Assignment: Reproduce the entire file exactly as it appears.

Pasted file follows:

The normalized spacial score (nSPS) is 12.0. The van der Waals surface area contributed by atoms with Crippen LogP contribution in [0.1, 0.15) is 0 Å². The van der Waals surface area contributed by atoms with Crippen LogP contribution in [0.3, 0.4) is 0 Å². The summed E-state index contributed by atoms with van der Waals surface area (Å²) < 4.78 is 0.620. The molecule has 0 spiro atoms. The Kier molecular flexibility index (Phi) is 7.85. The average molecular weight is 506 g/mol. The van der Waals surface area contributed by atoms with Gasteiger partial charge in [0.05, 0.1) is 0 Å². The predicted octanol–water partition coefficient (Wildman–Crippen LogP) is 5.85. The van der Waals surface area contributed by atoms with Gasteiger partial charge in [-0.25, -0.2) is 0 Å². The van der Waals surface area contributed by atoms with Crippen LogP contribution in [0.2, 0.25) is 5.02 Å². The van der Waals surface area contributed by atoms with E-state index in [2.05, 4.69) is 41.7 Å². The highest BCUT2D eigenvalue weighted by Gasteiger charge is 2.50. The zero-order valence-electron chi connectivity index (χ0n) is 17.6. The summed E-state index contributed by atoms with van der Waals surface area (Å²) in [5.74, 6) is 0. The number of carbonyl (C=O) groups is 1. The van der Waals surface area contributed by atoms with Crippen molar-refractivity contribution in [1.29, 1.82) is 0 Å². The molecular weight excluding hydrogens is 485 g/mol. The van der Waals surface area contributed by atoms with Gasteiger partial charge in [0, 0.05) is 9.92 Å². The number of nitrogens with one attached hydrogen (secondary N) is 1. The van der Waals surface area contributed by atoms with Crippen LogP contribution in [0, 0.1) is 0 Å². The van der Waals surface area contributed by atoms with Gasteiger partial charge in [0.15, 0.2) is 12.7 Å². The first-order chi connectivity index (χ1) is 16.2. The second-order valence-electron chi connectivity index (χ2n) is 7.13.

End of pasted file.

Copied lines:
The normalized spacial score (nSPS) is 12.0. The van der Waals surface area contributed by atoms with Crippen LogP contribution in [0.1, 0.15) is 0 Å². The van der Waals surface area contributed by atoms with Crippen LogP contribution in [0.3, 0.4) is 0 Å². The summed E-state index contributed by atoms with van der Waals surface area (Å²) < 4.78 is 0.620. The molecule has 0 spiro atoms. The Kier molecular flexibility index (Phi) is 7.85. The average molecular weight is 506 g/mol. The van der Waals surface area contributed by atoms with Gasteiger partial charge in [0.05, 0.1) is 0 Å². The predicted octanol–water partition coefficient (Wildman–Crippen LogP) is 5.85. The van der Waals surface area contributed by atoms with Gasteiger partial charge in [-0.25, -0.2) is 0 Å². The van der Waals surface area contributed by atoms with Crippen LogP contribution in [0.2, 0.25) is 5.02 Å². The van der Waals surface area contributed by atoms with E-state index in [2.05, 4.69) is 41.7 Å². The highest BCUT2D eigenvalue weighted by Gasteiger charge is 2.50. The zero-order valence-electron chi connectivity index (χ0n) is 17.6. The summed E-state index contributed by atoms with van der Waals surface area (Å²) in [5.74, 6) is 0. The number of carbonyl (C=O) groups is 1. The van der Waals surface area contributed by atoms with Crippen molar-refractivity contribution in [1.29, 1.82) is 0 Å². The molecular weight excluding hydrogens is 485 g/mol. The van der Waals surface area contributed by atoms with Gasteiger partial charge in [0, 0.05) is 9.92 Å². The number of nitrogens with one attached hydrogen (secondary N) is 1. The van der Waals surface area contributed by atoms with Crippen LogP contribution in [0, 0.1) is 0 Å². The van der Waals surface area contributed by atoms with Gasteiger partial charge in [0.15, 0.2) is 12.7 Å². The first-order chi connectivity index (χ1) is 16.2. The second-order valence-electron chi connectivity index (χ2n) is 7.13.